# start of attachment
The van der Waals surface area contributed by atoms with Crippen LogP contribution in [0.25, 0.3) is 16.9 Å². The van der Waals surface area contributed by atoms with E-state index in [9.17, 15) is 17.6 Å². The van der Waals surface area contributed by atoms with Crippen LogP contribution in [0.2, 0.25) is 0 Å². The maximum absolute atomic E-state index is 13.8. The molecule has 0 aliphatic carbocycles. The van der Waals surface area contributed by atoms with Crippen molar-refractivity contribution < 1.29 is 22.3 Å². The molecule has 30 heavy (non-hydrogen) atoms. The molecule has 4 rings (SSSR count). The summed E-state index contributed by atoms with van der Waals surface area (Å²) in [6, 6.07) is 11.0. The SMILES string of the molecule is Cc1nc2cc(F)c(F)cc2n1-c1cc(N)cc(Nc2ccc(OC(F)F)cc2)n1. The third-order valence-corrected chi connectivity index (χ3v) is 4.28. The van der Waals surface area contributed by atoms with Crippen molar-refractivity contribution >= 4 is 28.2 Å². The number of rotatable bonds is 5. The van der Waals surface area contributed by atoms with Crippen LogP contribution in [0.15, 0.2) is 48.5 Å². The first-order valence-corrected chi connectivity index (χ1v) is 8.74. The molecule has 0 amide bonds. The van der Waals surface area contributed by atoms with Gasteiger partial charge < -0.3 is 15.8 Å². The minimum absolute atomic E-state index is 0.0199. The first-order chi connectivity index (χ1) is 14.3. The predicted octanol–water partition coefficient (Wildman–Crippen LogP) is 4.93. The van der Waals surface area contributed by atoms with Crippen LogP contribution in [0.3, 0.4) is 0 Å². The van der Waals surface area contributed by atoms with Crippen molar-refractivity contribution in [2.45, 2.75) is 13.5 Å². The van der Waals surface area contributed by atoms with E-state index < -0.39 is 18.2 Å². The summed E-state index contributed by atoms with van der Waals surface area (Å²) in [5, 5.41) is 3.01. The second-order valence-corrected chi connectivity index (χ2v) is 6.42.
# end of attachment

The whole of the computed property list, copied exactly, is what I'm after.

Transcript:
The van der Waals surface area contributed by atoms with Crippen LogP contribution in [0.25, 0.3) is 16.9 Å². The van der Waals surface area contributed by atoms with E-state index in [9.17, 15) is 17.6 Å². The van der Waals surface area contributed by atoms with Crippen LogP contribution in [0.2, 0.25) is 0 Å². The maximum absolute atomic E-state index is 13.8. The molecule has 0 aliphatic carbocycles. The van der Waals surface area contributed by atoms with Crippen molar-refractivity contribution < 1.29 is 22.3 Å². The molecule has 30 heavy (non-hydrogen) atoms. The molecule has 4 rings (SSSR count). The summed E-state index contributed by atoms with van der Waals surface area (Å²) in [6, 6.07) is 11.0. The SMILES string of the molecule is Cc1nc2cc(F)c(F)cc2n1-c1cc(N)cc(Nc2ccc(OC(F)F)cc2)n1. The third-order valence-corrected chi connectivity index (χ3v) is 4.28. The van der Waals surface area contributed by atoms with Crippen molar-refractivity contribution >= 4 is 28.2 Å². The number of rotatable bonds is 5. The van der Waals surface area contributed by atoms with Crippen LogP contribution in [0.15, 0.2) is 48.5 Å². The first-order valence-corrected chi connectivity index (χ1v) is 8.74. The molecule has 0 amide bonds. The van der Waals surface area contributed by atoms with Gasteiger partial charge < -0.3 is 15.8 Å². The minimum absolute atomic E-state index is 0.0199. The first-order chi connectivity index (χ1) is 14.3. The predicted octanol–water partition coefficient (Wildman–Crippen LogP) is 4.93. The van der Waals surface area contributed by atoms with Crippen LogP contribution in [0.3, 0.4) is 0 Å². The van der Waals surface area contributed by atoms with Crippen molar-refractivity contribution in [2.45, 2.75) is 13.5 Å². The van der Waals surface area contributed by atoms with E-state index < -0.39 is 18.2 Å². The summed E-state index contributed by atoms with van der Waals surface area (Å²) in [5, 5.41) is 3.01. The second-order valence-corrected chi connectivity index (χ2v) is 6.42.